“To be successful, digital publications must do more than permit a story to come together — they must also empower the kind of prolific, creative collaboration required to bring off stories that can seduce even the most distracted readers.”
As Igor mentioned in his work note, we quite enjoy observing the news media industry at the moment. When the NY Times Innovation Report was released, we – once again – noticed the undercurrent of a theme we’ve been running with for some time now: in the future every company will also be a tech company. Or in this case: every journalism company will also be a tech company.
The merging of literature and technology is also true for journalism and technology. And it’s not only about how to get your content to your audience but also about infrastructure is changing consumption and thus creation.
We see the strongest potential for future success with approaches that show a joint passion for reporting, production, delivery and communication.
Here are some articles and links from the last few weeks on that topic:
- The Atlantic: Method Journalism
Alexis Madrigal analyzes how this round of new media sites like Vox, FiveThirtyEight and others are no longer about an “area of coverage” but a “method of coverage.”
- NY Times: Scoop – A Glimpse Into the NYTimes CMS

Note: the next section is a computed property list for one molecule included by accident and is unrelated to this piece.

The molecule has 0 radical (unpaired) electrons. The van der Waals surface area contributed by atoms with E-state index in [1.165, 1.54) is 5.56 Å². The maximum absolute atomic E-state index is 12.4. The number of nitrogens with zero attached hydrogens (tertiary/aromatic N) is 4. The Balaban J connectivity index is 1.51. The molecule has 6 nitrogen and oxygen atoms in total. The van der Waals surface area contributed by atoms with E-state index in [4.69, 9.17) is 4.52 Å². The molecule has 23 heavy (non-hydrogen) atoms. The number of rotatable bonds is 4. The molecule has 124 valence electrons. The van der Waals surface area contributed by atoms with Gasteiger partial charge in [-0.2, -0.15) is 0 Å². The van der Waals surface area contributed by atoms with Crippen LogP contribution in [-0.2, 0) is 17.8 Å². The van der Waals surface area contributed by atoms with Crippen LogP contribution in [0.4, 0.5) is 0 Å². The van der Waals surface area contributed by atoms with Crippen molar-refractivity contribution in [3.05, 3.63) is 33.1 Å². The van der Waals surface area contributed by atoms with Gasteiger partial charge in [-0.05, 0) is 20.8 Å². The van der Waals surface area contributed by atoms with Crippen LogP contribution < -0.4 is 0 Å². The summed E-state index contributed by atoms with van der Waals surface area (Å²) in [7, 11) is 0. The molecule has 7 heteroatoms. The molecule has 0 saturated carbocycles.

In times when some in Germany think that 10 percent of a new media endeavor’s budget for tech is too much, this is an interesting look at the new, digital-first CMS that the NY Times is building. It’s a little more than just setting up a WordPress instance.
- Editorially joins Vox Media
Besides being glad that the smart people behind failed startup Editorially having found a new home, this announcement is actually full of interesting insights. The Editorially team will help Vox Media to optimize the editorial workflow (see the quote above).
- Forbes: The Invention Of News: How The World Came To Know About Itself
In the heated debates about the future of news, we tend to forget about the history of news and what we can learn from that. Andrew Pettegree has written the go-to book about it and this interview makes us want to buy it.
- BuzzFeed’s Jonah Peretti Goes Long
When even people like Seth Godin think that BuzzFeed is about cats and listicles, we’d recommend looking a bit deeper. And this (very) long interview with its founder Jonah Peretti is an excellent place to start. Trust us on this one.